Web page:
08 February 2006

On the road: an update

Arthurs Pass National Park, in New Zealand’s South Island. Southern beech (Nothofagus) forests; wide riverbeds; steep, rough, mountain streams; gorges; shattered rock and vertical bluffs; snowgrass basins and subalpine scrub; waterfalls. The home of kea, the superintelligent mountain parrot; miromiro (tomtits); and many other birds, including our smallest, the thumb-sized rifleman. The dominant peak near the village is Mt Rolleston (2271 m)—not the highest in the park, but the most common mountaineering objective.

Jonathan and I climbed it on Friday, via the easiest route, the Otira Slide, but saw little except the inside of grey, swirling cloud; loose, blocky rock; and the long, steep slope of old snow that gives the Slide its name. On Monday, now knowing the descent route from the High Peak, we climbed Rolleston again, this time up one of the harder routes, the Central Direct buttress on the Otira Face. Perfect weather for climbing: high, lumpy cloud affording some shade from the summer sun; just enough breeze to keep the temperature comfortable.

From the summit we looked down to the Crow Glacier. Clean, white snow gashed with deep crevasses; big bergschrunds separating rock from striated ice; further away, the icefall, a mass of seracs teetering on the lip of the glacier. Clouds drifted slowly above, their shadows echoes on the neve. Down in the Crow Valley, just beyond the point where the beech forest began, the tiny, dull orange rectangle of Crow hut was one of the few visible signs of other humans.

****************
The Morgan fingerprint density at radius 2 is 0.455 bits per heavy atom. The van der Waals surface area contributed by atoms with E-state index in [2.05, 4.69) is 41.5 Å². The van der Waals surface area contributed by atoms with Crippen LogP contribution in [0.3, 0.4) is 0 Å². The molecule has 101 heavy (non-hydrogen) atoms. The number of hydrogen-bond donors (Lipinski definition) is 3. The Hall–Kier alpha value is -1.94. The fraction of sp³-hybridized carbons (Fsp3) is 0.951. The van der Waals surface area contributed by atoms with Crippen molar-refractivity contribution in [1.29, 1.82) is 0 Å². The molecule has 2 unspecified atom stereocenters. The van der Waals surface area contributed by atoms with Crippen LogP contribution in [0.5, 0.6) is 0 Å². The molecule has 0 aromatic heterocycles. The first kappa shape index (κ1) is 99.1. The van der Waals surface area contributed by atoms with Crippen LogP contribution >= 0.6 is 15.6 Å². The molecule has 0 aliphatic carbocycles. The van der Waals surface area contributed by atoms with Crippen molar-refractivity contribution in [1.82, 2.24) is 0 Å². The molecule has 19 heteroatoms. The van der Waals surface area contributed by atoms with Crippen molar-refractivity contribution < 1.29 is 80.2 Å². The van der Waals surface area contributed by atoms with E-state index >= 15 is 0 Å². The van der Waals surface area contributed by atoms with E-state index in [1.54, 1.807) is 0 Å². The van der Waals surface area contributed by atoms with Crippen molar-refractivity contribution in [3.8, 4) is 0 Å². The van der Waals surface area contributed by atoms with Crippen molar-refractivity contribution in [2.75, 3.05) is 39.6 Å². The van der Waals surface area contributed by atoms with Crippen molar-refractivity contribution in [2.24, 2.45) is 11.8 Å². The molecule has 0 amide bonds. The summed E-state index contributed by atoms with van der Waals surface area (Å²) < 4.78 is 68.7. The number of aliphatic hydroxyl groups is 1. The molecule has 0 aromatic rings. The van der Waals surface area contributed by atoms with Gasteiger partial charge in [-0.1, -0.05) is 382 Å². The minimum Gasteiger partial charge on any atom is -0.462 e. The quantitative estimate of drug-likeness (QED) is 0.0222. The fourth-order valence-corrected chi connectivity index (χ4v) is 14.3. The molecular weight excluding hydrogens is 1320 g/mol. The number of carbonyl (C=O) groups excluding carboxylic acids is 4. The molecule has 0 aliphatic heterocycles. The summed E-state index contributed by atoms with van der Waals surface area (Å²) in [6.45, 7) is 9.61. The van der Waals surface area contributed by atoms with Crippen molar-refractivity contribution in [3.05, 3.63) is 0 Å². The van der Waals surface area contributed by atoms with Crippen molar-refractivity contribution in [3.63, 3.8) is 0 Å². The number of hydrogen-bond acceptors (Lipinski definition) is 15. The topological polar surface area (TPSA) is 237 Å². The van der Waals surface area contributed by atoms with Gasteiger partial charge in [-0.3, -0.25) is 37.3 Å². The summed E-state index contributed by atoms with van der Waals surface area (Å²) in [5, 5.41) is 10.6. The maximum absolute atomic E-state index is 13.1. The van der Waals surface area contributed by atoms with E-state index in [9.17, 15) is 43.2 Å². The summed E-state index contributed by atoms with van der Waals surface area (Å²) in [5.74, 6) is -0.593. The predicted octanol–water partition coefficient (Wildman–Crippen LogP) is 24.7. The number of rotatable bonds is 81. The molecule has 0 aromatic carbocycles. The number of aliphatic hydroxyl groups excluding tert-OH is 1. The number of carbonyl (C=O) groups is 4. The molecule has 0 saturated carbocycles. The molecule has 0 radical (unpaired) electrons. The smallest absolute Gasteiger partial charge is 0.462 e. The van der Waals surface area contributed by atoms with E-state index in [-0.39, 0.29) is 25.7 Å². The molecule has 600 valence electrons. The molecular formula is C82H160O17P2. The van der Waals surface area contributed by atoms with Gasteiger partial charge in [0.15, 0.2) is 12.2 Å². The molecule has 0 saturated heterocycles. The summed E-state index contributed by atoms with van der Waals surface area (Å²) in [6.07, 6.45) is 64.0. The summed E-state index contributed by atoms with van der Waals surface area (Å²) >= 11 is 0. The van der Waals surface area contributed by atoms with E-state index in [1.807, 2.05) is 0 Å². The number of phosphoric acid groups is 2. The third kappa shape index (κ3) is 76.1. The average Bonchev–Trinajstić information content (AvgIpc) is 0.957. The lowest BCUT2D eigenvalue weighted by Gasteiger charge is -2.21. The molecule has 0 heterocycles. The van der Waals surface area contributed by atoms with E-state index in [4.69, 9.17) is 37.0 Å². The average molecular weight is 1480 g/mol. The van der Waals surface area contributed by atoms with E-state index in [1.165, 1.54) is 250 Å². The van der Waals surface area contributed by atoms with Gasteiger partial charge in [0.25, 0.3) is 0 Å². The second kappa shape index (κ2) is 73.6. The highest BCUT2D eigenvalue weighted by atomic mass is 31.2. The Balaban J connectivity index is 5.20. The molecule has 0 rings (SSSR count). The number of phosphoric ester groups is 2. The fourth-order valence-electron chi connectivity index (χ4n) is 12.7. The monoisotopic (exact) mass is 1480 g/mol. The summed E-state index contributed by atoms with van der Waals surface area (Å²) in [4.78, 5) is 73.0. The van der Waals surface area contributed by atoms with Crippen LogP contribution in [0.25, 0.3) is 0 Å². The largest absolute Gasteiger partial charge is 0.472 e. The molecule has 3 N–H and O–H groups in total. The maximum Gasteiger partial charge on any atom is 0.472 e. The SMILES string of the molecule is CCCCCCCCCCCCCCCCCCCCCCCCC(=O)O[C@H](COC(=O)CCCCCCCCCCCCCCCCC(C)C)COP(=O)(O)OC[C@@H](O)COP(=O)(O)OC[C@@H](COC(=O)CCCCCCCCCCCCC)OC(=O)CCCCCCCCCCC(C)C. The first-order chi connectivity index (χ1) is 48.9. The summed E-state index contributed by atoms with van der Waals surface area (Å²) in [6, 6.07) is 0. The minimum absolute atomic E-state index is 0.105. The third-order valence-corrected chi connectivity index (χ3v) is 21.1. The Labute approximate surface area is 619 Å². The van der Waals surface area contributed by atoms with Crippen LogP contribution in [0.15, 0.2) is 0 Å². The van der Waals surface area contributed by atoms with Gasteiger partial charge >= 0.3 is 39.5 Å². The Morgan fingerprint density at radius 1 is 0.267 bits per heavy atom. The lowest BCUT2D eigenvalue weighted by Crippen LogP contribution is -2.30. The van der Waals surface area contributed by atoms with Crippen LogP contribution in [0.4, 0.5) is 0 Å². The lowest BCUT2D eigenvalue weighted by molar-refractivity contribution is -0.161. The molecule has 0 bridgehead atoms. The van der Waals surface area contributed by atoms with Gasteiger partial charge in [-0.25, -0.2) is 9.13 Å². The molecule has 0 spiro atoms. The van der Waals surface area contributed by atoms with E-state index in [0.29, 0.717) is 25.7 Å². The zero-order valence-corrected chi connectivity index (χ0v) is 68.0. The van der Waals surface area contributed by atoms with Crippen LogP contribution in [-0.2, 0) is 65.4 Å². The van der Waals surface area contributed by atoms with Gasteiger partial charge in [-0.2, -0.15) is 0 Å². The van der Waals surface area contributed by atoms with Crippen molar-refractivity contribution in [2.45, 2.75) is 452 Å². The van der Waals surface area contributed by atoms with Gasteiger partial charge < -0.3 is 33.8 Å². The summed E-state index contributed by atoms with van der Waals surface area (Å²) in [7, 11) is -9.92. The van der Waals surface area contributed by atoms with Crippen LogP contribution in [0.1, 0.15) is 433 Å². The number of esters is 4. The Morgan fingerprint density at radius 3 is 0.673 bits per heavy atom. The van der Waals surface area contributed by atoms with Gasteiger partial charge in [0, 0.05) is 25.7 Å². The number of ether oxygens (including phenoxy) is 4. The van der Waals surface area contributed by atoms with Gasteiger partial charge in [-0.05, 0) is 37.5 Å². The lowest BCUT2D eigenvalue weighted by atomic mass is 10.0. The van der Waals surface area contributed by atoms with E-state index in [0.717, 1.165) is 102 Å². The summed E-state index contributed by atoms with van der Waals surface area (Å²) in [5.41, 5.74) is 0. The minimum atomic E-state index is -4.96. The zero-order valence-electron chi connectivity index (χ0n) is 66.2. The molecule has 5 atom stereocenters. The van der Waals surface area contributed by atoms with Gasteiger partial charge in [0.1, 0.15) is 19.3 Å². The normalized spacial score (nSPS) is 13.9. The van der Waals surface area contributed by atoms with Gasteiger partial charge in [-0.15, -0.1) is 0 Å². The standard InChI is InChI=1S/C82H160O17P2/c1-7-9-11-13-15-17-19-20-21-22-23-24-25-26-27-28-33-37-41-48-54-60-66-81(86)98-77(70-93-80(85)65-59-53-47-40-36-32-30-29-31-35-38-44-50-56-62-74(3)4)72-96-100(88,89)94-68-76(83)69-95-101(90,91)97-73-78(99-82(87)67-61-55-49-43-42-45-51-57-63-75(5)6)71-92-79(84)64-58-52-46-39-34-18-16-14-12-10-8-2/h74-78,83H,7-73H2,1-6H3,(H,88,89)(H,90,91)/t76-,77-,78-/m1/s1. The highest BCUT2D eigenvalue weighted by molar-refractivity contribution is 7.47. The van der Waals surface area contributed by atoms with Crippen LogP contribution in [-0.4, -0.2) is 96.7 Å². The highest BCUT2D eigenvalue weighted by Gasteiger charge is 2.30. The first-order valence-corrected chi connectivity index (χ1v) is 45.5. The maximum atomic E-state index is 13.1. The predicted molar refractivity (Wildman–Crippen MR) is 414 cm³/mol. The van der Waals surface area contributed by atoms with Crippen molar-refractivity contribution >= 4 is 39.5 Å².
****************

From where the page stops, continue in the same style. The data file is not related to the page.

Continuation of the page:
This is the real world; this is where and how you live.

We’re in Christchurch now, about to head further South. I’ll post photos and more details when I return to Pohangina; maybe another quick update or two before then. Meanwhile, if you haven’t already done so, have a browse around the blog, and for older posts, including other mountaineering and a few snippets from overseas in 2004 (Mongolia, China, Japan, etc.), try this blog’s predecessor at www.xanga.com/pohanginapete.

Stay safe and happy, and look after one another.


Rexroth's Daughter said...

Sounds like you are walking and hiking on some spectacularly beautiful parts of this earth. Really looking forward to your exceptional photographs of this journey.

The real world, breathe deeply while you are there and remind the rest of us of it upon your return.

Anonymous said...

really enjoy your succinct writing, which can be the hardest way of composing, but the most efficient as well (at least for me). it's a challenge to go to the essential, and once again you make feel so much.

you can definitely take more risks in the future, you're good at it. Don't be afraid of setbacks (?), we won't hold them against you.


Duncan said...

Just be careful, mate!

Ariel Gordon said...

It's strange, given how short a time I've been aware of you/your site, but I've been missing your posts/photos...and, selfishly, your posts of my posts/photos.


wordgirl said...

Yo, Pete, the Fuelfools would like to catch up with you down south for the 'traditional' bloggers beer at Pomeroy's (well, we've done it once...all traditions gotta start somewhere :) Does your infogen email address still work? Or do you have a cellphone with you?

Hope we're not too late to catch you....